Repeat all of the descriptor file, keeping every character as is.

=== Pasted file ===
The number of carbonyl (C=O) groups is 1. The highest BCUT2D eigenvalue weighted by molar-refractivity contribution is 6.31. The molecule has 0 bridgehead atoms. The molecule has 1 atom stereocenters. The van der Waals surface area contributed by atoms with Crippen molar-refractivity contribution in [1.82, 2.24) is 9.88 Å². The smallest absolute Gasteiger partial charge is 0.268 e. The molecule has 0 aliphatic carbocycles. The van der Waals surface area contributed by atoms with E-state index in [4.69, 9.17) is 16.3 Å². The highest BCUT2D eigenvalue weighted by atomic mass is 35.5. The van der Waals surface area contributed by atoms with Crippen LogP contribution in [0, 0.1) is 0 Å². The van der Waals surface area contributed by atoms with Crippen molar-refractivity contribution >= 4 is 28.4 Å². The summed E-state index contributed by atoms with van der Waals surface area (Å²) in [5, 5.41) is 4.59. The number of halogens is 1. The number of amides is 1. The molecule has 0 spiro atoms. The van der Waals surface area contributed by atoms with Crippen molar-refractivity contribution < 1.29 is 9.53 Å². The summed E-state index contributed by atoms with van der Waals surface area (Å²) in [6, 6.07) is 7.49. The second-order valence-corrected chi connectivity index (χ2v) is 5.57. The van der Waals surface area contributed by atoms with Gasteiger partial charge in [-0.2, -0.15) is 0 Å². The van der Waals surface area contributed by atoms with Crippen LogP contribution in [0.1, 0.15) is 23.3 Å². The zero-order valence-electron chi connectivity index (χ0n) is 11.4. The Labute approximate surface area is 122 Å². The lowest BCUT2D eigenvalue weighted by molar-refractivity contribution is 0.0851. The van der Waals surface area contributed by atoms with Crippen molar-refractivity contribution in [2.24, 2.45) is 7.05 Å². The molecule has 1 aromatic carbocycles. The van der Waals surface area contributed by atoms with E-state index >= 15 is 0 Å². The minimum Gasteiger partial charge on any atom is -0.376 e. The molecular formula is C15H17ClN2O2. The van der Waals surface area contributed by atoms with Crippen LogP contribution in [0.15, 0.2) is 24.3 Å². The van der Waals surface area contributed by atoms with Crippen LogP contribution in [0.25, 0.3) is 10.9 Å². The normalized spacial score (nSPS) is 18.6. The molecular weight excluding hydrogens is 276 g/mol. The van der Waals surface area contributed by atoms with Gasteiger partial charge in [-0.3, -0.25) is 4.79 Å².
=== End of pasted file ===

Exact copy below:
The number of carbonyl (C=O) groups is 1. The highest BCUT2D eigenvalue weighted by molar-refractivity contribution is 6.31. The molecule has 0 bridgehead atoms. The molecule has 1 atom stereocenters. The van der Waals surface area contributed by atoms with Crippen molar-refractivity contribution in [1.82, 2.24) is 9.88 Å². The smallest absolute Gasteiger partial charge is 0.268 e. The molecule has 0 aliphatic carbocycles. The van der Waals surface area contributed by atoms with E-state index in [4.69, 9.17) is 16.3 Å². The highest BCUT2D eigenvalue weighted by atomic mass is 35.5. The van der Waals surface area contributed by atoms with Crippen LogP contribution in [0, 0.1) is 0 Å². The van der Waals surface area contributed by atoms with Crippen molar-refractivity contribution >= 4 is 28.4 Å². The summed E-state index contributed by atoms with van der Waals surface area (Å²) in [5, 5.41) is 4.59. The number of halogens is 1. The number of amides is 1. The molecule has 0 spiro atoms. The van der Waals surface area contributed by atoms with Crippen molar-refractivity contribution < 1.29 is 9.53 Å². The summed E-state index contributed by atoms with van der Waals surface area (Å²) in [6, 6.07) is 7.49. The second-order valence-corrected chi connectivity index (χ2v) is 5.57. The van der Waals surface area contributed by atoms with Gasteiger partial charge in [-0.2, -0.15) is 0 Å². The van der Waals surface area contributed by atoms with Crippen LogP contribution in [0.1, 0.15) is 23.3 Å². The zero-order valence-electron chi connectivity index (χ0n) is 11.4. The Labute approximate surface area is 122 Å². The lowest BCUT2D eigenvalue weighted by molar-refractivity contribution is 0.0851. The van der Waals surface area contributed by atoms with Crippen molar-refractivity contribution in [2.24, 2.45) is 7.05 Å². The molecule has 1 aromatic carbocycles. The van der Waals surface area contributed by atoms with E-state index >= 15 is 0 Å². The minimum Gasteiger partial charge on any atom is -0.376 e. The molecular formula is C15H17ClN2O2. The van der Waals surface area contributed by atoms with Crippen LogP contribution in [0.15, 0.2) is 24.3 Å². The van der Waals surface area contributed by atoms with Crippen LogP contribution in [0.25, 0.3) is 10.9 Å². The normalized spacial score (nSPS) is 18.6. The molecular weight excluding hydrogens is 276 g/mol. The van der Waals surface area contributed by atoms with Gasteiger partial charge in [-0.3, -0.25) is 4.79 Å².